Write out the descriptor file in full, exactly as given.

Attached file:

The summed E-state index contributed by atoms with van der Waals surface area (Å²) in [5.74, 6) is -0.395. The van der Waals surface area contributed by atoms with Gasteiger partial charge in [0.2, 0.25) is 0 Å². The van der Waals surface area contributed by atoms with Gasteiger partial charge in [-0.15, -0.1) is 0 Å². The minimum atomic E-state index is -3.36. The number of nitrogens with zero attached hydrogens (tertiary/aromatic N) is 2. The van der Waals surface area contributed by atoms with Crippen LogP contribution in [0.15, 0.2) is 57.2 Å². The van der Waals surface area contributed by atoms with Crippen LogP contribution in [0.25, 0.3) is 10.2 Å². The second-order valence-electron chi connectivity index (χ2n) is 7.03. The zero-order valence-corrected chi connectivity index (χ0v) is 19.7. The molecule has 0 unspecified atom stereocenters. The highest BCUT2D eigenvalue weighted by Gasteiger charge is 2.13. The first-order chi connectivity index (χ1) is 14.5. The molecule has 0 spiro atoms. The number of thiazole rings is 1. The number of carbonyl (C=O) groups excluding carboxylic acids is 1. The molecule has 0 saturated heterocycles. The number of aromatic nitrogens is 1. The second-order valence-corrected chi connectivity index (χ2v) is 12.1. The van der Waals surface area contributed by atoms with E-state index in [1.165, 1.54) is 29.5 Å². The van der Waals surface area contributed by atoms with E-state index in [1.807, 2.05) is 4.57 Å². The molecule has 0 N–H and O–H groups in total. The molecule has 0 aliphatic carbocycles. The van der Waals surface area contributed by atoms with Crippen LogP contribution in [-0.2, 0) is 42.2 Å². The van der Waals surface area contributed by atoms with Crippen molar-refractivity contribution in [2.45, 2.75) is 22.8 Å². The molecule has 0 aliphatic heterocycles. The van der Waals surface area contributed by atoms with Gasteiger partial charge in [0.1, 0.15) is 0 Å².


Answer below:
The summed E-state index contributed by atoms with van der Waals surface area (Å²) in [5.74, 6) is -0.395. The van der Waals surface area contributed by atoms with Gasteiger partial charge in [0.2, 0.25) is 0 Å². The van der Waals surface area contributed by atoms with Gasteiger partial charge in [-0.15, -0.1) is 0 Å². The minimum atomic E-state index is -3.36. The number of nitrogens with zero attached hydrogens (tertiary/aromatic N) is 2. The van der Waals surface area contributed by atoms with Crippen LogP contribution in [0.15, 0.2) is 57.2 Å². The van der Waals surface area contributed by atoms with Crippen LogP contribution in [0.25, 0.3) is 10.2 Å². The second-order valence-electron chi connectivity index (χ2n) is 7.03. The zero-order valence-corrected chi connectivity index (χ0v) is 19.7. The molecule has 0 unspecified atom stereocenters. The highest BCUT2D eigenvalue weighted by Gasteiger charge is 2.13. The first-order chi connectivity index (χ1) is 14.5. The molecule has 0 spiro atoms. The number of thiazole rings is 1. The number of carbonyl (C=O) groups excluding carboxylic acids is 1. The molecule has 0 saturated heterocycles. The number of aromatic nitrogens is 1. The second-order valence-corrected chi connectivity index (χ2v) is 12.1. The van der Waals surface area contributed by atoms with E-state index in [1.165, 1.54) is 29.5 Å². The van der Waals surface area contributed by atoms with E-state index in [1.807, 2.05) is 4.57 Å². The molecule has 0 N–H and O–H groups in total. The molecule has 0 aliphatic carbocycles. The van der Waals surface area contributed by atoms with Crippen LogP contribution in [-0.2, 0) is 42.2 Å². The van der Waals surface area contributed by atoms with Crippen molar-refractivity contribution in [2.45, 2.75) is 22.8 Å². The molecule has 0 aliphatic heterocycles. The van der Waals surface area contributed by atoms with Gasteiger partial charge in [0.1, 0.15) is 0 Å².